Iloilo City advocates solar power use for energy solution

Iloilo City Hall embraces sustainability with the installation of 134 solar panels that are expected to generate 60 kilowatts daily, meeting a third of the City Hall’s power needs. (Photo Courtesy of M. De La Cruz/file)

By Joseph Bernard A. Marzan

Iloilo City Mayor Jerry Treñas discussed promoting an existing ordinance offering discounts for solar-powered residential structures as a way to address ongoing energy issues.

City Regulation Ordinance No. 2009-358 could encourage or motivate households to adopt solar power, benefiting both consumers and the environment.

Treñas did consider suspending the ordinance last year due to the absence of Implementing Rules and Regulations (IRR).

Under the IRR, residents must draw at least 10 percent of their electricity from personal solar systems, as certified by MORE Power, the city’s electricity provider.

“The ordinance, as it states, would only require at least one solar panel in the home to allow for the incentive. So, what we put in the IRR was that 10 percent consumption was needed [for the incentive],” Treñas clarified.

However, the mayor doesn’t foresee an amendment to the ordinance for commercial entities anytime soon, indicating no necessity for such change.

The ordinance allows a 20 percent Real Property Tax discount for residential structures with solar power facilities. Additionally, MORE Power supports renewable energy use through its net-metering program.

Regarding energy solutions, Treñas backs MORE Power’s plans to lease Global Business Power’s Panay Power Corporation diesel plant to provide ancillary services to Panay Island.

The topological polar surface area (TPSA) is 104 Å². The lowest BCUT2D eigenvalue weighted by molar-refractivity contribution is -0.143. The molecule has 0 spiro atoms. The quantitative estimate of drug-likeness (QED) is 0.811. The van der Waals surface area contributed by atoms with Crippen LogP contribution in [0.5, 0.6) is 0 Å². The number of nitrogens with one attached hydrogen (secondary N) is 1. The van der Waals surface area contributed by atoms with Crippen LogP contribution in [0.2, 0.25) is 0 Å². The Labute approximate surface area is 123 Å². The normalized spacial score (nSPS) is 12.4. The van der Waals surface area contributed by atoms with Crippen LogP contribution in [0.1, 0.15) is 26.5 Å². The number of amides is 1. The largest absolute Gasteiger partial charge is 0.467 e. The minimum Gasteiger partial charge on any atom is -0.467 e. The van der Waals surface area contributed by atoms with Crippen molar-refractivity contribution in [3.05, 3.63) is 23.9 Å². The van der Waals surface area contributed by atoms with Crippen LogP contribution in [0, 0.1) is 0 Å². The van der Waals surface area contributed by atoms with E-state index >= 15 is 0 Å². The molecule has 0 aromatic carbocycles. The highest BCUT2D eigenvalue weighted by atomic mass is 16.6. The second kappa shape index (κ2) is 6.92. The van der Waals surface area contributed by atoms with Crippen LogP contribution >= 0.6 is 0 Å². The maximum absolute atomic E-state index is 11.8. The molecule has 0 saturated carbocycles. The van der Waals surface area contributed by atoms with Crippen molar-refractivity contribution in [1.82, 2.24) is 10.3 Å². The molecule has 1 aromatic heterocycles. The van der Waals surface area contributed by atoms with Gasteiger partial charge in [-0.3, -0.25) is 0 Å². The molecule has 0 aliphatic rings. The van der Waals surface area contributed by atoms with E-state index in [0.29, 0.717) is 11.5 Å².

The two companies have been in active discussions to revive the power plant to boost power supply in Panay.

“We’re hoping that the agreements [between] MORE [Power and GBP] will be consummated at the earliest possible time,” the mayor stated.


On water issues, Treñas revealed plans to boost water supply by an extra 10 million liters daily through Metro Pacific Iloilo Water (MPIW), which serves Iloilo City and nearby towns.

This development follows his and Governor Arthur Defensor Jr.’s attendance at a meeting with MPIW and FLO Water, a key bulk water supplier for the utility.

FLO Water, currently supplying around 20 MLD to MPIW, will initiate leasing PrimeWater’s pipelines, owned by the Villar group, to enhance the water supply.

“[MPIW] will start already cleaning up, getting all the needed machines, so that we will start getting water from the lines of PrimeWater as soon as these details are completed,” he said.

Moreover, MPIW has pledged to boost the water allocation for the existing cistern in La Paz Plaza, vital for watering public green spaces and parks throughout the city.

This assurance comes amidst rising temperatures in the city, with a looming possibility of drought conditions forecasted between April and June.

Concurrently, city health officials and the City Disaster Risk Reduction and Management team are inspecting deep wells to monitor water levels.

The mayor emphasized the importance of these data, which will be crucial for determining if the Disaster Risk Reduction and Management Council should declare a State of Calamity.